Investigation of the reliability of the A.A.M.D. adaptive behavior scale



Journal Title

Journal ISSN

Volume Title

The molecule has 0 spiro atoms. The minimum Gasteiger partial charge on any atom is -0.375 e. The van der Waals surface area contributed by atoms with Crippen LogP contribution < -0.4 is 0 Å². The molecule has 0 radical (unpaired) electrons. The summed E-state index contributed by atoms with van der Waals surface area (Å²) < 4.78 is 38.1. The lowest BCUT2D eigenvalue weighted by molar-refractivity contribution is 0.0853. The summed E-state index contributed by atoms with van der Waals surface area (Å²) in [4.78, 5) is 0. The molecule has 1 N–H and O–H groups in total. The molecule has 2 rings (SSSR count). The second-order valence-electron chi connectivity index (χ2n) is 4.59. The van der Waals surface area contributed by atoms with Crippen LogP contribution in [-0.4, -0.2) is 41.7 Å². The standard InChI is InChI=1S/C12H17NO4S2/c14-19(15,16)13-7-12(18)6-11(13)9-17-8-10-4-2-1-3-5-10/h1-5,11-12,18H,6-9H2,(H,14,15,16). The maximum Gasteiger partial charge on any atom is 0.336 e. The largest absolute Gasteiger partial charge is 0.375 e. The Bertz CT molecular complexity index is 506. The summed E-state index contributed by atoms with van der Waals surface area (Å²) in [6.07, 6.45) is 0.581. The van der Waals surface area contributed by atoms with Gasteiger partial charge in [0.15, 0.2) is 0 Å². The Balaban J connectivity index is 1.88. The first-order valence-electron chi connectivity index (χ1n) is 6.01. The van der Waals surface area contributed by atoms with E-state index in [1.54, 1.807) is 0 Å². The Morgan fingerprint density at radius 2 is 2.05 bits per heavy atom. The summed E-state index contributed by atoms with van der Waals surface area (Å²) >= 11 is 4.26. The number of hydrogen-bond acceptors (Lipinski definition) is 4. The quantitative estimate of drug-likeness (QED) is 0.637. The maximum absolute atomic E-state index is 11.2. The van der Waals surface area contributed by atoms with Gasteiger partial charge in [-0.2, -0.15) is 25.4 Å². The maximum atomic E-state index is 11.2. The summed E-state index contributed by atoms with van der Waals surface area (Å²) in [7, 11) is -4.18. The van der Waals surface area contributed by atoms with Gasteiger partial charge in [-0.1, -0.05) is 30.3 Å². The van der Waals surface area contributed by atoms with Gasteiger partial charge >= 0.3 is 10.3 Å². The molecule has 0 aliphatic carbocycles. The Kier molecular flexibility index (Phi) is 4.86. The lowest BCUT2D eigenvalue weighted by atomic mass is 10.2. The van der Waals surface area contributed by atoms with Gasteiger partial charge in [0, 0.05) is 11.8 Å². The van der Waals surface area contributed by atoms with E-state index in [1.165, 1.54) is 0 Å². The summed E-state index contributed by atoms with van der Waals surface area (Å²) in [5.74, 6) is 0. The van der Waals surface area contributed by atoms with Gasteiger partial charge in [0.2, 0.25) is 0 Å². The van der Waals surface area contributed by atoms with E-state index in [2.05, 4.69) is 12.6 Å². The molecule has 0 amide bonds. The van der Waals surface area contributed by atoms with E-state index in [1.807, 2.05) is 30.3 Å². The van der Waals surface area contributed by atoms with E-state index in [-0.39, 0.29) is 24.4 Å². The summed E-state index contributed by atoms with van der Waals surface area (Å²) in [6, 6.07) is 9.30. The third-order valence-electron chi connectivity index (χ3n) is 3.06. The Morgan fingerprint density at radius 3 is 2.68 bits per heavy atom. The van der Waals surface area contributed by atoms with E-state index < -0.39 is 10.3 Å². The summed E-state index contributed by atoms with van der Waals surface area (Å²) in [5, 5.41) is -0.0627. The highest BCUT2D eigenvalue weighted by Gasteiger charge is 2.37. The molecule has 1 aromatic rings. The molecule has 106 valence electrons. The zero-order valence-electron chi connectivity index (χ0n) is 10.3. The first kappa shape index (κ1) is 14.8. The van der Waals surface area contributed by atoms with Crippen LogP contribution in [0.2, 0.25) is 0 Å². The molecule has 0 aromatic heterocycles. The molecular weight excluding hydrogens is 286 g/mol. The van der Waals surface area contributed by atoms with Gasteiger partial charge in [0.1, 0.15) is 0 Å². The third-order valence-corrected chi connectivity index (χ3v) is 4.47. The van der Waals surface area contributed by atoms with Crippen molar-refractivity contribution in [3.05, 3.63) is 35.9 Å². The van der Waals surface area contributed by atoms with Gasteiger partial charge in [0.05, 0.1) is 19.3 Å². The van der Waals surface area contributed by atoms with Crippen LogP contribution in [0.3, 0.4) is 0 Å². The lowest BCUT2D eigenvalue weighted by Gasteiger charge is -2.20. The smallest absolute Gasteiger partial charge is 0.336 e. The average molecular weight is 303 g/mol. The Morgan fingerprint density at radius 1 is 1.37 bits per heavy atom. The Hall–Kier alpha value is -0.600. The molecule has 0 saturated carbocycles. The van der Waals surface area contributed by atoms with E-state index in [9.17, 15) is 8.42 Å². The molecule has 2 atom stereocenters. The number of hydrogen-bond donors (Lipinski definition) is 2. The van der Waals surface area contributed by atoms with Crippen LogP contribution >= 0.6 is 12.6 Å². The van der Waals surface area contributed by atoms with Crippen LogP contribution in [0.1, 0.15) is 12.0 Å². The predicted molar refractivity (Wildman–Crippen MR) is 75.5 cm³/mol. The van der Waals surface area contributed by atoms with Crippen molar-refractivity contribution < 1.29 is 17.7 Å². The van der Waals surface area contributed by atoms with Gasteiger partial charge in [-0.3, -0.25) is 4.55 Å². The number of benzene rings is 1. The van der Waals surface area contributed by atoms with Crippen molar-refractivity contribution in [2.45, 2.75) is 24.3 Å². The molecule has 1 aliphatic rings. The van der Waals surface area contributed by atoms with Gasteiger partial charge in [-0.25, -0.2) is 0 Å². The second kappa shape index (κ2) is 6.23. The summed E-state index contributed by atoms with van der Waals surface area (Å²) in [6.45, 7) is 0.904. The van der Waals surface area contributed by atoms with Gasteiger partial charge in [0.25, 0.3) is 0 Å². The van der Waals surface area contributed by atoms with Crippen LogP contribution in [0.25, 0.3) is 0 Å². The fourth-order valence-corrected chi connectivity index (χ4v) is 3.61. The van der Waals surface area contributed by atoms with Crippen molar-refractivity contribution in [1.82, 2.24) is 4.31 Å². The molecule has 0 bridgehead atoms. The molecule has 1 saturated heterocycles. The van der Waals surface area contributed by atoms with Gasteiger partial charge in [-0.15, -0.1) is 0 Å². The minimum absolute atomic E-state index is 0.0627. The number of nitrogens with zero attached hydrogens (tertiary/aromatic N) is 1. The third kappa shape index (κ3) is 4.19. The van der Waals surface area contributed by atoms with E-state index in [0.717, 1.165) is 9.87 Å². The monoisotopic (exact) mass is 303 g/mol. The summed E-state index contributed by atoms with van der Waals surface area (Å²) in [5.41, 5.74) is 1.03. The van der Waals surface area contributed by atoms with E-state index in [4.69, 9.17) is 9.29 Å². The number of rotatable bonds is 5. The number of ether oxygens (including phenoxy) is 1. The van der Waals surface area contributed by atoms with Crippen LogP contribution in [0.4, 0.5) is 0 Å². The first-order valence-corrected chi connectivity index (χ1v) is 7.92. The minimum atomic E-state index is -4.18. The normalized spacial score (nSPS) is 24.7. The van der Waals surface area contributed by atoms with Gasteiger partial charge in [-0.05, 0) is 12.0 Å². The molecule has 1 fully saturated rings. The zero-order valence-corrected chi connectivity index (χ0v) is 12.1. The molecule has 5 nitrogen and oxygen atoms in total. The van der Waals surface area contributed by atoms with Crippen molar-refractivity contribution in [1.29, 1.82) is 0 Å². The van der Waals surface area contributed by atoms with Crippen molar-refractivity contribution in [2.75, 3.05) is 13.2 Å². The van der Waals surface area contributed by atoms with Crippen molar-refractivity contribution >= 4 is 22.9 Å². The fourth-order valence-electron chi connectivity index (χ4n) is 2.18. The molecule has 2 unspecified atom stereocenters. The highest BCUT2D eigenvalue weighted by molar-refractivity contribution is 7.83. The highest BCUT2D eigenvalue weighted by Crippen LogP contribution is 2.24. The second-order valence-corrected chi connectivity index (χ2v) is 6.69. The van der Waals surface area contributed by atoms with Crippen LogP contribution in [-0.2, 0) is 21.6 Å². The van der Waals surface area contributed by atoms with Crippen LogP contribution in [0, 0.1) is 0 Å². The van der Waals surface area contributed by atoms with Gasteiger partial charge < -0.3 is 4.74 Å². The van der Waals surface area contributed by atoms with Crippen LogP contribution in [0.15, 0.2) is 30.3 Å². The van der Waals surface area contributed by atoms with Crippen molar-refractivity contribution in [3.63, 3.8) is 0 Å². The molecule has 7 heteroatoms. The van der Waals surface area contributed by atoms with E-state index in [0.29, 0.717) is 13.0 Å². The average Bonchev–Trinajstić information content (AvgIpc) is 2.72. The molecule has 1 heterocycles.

The purpose of this Study was to provide reliability data on the American Association of Mental Deficiency Adaptive Behavior Scale. The subjects consisted of 80 adult mentally retarded residents in a community centered residence. Half of the subjects were mildly and half the subjects were moderately retarded men and women. The three methods of administration described in the test manual were all examined. For the First Person Assessment Method Raters trained in the standardized administration and scoring of the tests independently filled out the Adaptive Behavior Scale. In the Third Person Administration Method Examiners asked the Informants all questions on the Scale. The Interview Method utilized Examiners who asked Informants in a general way about each of the 24 subdomains on the Adaptive Behavior Scale. Two different reliability indices based upon inter rater agreement were employed. In order to obtain a measure of agreement between two raters in specifying each competency a Mean Number and Percent of Disagreement was calculated. Another index of reliability obtained was the Mean Range and Mean Percent Range of Disagreements for each Behavior Domain. In addition, for comparative purposes reliabilities for each Behavior Domain were found using the same statistical technique the Manual describes. A rank order correlation was done to compare each method of administration to the Adaptive Behavior Scale scores. Mild and moderate categories did not differ greatly in mean number or percent of rater disagreement. Nor were great differences found between the two categories of mental retardation for mean ranges and percent range of disagreement. An examination of the reliability by means of a correlational analysis revealed that the reliability for all methods of administration were much lower than that reported in the A.A.M.D. Manual. Reliability was however, highest for the Third Person Administration Method. An examination of the individual Behavior Domains revealed that some Behavior Domains were consistently more reliable and could be characterized as being categorically oriented and of infrequent occurance. Behavior Domains which were specific in nature were found to be less reliable. These results raise serious questions about the reliability of the scale and further provide information about the Behavior Domains which need much more examination before the instrument can be considered useful in the diagnosis of mental retardation